In the same process whole design is covered with this plastic layer. On this the main procedure of construction will be started. Firstly the composite is added as layer to the plastic layer, later on that the insulation is done on the plastic layer and it is again covered with composite. Roofs and slabs also applied and jointing is done as jointing methods discussed in engineering principles using ribbons etc.

Ultra Low-Cost Housing The space between the two films is inflated with low pressure air. This

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Ultra Low-Cost Housing

EXAMPLES

The Gazebo:

This gazebo was made with a wooden forming system. The forms were quite a bit more complex than the forms described earlier in the discussion on form building. This was an experiment which worked, but the forms were much heavier and more expensive than we would want. Solid forms were abandoned.

Since this building required no insulation, a lightweight concrete made from pumice was used. This structure was built by Leslie Feuerborn. Les is an architectural artist.

One interesting and powerful idea in forming structures with a mold is that the mold or form can have textured relief cut into it. Various architectural designs can be incorporated into the mold to create designs in relief when the wall is cast. Notice the ceiling design. In this case, the relief was further enhanced by antiquing with ordinary latex paint.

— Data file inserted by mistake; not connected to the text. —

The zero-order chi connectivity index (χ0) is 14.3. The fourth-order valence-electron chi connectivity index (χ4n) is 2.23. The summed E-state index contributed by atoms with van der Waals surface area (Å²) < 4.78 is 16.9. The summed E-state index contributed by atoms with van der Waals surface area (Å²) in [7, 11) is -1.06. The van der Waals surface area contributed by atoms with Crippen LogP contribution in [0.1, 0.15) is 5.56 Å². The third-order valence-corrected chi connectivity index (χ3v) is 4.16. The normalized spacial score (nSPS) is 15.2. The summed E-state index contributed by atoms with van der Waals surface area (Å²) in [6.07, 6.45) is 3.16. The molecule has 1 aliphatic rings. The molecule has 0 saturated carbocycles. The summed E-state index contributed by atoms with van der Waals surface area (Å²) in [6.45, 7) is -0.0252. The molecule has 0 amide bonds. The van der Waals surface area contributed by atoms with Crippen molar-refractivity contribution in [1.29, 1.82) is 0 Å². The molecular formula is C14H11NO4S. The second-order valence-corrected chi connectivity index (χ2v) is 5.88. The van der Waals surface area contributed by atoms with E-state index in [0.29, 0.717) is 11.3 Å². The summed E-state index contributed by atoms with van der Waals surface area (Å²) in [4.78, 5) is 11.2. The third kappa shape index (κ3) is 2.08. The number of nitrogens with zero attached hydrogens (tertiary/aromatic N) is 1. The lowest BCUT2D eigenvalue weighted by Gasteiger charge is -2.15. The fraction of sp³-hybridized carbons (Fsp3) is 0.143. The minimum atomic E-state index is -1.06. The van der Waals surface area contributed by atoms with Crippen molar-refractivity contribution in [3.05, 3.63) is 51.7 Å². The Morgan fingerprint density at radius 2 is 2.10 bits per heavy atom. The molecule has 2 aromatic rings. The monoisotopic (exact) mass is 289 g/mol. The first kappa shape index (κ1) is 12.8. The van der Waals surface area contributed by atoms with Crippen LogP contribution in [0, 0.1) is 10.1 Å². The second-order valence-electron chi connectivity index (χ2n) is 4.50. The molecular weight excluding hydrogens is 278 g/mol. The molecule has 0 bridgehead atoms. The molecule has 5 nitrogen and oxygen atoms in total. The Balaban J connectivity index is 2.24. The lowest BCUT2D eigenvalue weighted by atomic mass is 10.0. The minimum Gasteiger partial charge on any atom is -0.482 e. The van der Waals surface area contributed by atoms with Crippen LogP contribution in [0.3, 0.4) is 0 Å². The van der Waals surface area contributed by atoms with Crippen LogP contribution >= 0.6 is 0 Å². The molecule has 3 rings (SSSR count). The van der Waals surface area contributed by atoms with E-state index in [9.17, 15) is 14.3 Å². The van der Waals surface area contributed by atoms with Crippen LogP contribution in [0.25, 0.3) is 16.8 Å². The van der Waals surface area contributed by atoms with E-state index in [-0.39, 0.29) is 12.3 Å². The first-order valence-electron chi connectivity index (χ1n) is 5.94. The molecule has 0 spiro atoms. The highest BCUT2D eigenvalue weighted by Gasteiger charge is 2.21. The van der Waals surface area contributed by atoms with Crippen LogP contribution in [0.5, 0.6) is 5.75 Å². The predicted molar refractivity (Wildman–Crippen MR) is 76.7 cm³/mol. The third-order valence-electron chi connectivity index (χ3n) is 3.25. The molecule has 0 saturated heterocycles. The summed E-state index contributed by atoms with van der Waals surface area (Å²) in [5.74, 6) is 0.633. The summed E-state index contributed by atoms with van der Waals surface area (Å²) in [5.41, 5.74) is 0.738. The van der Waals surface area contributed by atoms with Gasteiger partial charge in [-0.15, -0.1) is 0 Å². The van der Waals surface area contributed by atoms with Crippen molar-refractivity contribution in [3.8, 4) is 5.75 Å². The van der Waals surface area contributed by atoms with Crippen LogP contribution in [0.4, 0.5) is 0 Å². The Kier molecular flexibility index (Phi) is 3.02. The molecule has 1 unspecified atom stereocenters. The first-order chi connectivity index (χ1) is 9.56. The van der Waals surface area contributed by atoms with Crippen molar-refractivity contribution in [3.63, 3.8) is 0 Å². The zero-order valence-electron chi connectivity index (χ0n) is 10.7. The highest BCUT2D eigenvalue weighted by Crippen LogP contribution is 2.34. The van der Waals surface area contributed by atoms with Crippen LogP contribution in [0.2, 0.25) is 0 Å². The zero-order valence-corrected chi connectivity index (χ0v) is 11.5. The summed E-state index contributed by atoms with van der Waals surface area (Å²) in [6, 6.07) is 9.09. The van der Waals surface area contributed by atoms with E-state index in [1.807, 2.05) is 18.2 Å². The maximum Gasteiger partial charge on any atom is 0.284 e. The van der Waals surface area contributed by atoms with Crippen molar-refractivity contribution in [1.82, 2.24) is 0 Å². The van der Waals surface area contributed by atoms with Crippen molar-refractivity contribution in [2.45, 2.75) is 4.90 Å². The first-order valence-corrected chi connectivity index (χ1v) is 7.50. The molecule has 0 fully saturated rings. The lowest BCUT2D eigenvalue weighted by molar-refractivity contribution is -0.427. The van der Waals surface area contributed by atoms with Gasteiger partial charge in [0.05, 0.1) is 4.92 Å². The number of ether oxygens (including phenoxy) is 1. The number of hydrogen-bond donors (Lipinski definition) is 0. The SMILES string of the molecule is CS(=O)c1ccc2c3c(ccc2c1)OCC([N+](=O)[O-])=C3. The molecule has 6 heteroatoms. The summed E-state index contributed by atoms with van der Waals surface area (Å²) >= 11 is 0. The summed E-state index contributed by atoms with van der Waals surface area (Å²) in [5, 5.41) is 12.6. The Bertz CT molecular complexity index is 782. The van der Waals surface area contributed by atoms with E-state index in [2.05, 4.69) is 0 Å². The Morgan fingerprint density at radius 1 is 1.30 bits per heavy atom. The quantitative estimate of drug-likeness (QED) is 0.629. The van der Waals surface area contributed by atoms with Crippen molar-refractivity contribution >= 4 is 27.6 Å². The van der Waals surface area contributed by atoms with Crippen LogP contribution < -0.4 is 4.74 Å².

Ultra Low-Cost Housing EXAMPLES The Gazebo: This gazebo was made with a wooden forming system. The

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Ultra Low-Cost Housing

CONCLUSION

This is an ultra low cost, low weight, high strength housing type. This design is very environment friendly as the materials used are almost natural and agricultural products such as the reinforcement used in composites is jute, bamboo etc, and binders used are also like clay etc. But every thing has its own disadvantages. In this type of housing there is no scope for future development and extension. This type of construction cannot be used for multistoried structures. But for housing purposes this is one of most low cost design ever designed.

REFERENCES

www.planetaryrenewal.org

www.wikipedia.com

AUTHORS

Ultra Low-Cost Housing CONCLUSION This is an ultra low cost, low weight, high strength housing type.

M.Subhash Chandra

2/4 Civil Engineering, GITAM Institute if Technology, GITAM UNIVERSITY, Rushikonda, Visakhaptnam-45. Phone: 9966620348

Email: subhashchandra_gitam@yahoo.com

Ultra Low-Cost Housing CONCLUSION This is an ultra low cost, low weight, high strength housing type.

L.Aditya

2/4 Civil Engineering, GITAM Institute if Technology, GITAM UNIVERSITY, Rushikonda, Visakhaptnam-45. Phone: 9966544961

Email: aditya_6367@yahoo.co.in